Cycles of alcohol and stress are hypothesized to contribute to alcohol use disorders. How this occurs is poorly understood, although both alcohol and stress activate the neuroimmune system – the immune molecules and cells that interact with the nervous system. The effects of alcohol and stress on the neuroimmune system are mediated in part by peripheral signaling molecules.
Parkinson's disease (PD) is a neurodegenerative disorder characterized by prominent loss of the nigral dopaminergic neurons and motor symptoms, such as resting tremor and bradykinesia. Evidence suggests that neuroinflammation may play a critical role in PD pathogenesis.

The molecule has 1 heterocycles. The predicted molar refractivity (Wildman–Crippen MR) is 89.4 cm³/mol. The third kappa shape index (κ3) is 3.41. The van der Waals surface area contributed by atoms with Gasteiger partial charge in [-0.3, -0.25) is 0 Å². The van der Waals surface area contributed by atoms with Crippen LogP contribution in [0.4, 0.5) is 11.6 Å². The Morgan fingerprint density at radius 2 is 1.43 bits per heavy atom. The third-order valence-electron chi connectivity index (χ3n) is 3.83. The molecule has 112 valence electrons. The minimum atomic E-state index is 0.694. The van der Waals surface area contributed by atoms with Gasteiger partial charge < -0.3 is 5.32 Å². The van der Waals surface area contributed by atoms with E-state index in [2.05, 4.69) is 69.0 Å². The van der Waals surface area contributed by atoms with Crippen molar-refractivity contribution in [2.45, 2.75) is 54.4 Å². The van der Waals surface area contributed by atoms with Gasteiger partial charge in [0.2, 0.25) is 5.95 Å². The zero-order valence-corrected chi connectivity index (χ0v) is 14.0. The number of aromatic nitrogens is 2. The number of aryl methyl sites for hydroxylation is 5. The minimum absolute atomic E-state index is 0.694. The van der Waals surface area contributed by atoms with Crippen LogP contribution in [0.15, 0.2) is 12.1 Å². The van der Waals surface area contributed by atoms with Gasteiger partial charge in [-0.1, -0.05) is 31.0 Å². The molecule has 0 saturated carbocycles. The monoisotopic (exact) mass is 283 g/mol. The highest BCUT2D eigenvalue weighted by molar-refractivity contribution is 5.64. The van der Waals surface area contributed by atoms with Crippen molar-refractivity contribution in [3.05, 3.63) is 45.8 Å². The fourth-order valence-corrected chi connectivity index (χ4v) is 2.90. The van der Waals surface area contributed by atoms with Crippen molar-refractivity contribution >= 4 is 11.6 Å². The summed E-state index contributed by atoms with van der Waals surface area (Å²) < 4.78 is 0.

Alzheimer's disease (AD) is characterized by the presence of parenchymal amyloid-beta (Aβ) plaques, cerebral amyloid angiopathy (CAA) and neurofibrillary tangles. Currently there are no effective treatments for AD. Immunotherapeutic approaches under development are hampered by complications related to ineffectual clearance of CAA.
Serotonergic neurons of the raphe nucleus regulate sleep, mood, endocrine function, and other processes that mature during adolescence. Alcohol abuse and binge drinking are common during human adolescence. We tested the novel hypothesis that adolescent intermittent ethanol exposure would alter the serotonergic system that would persist into adulthood.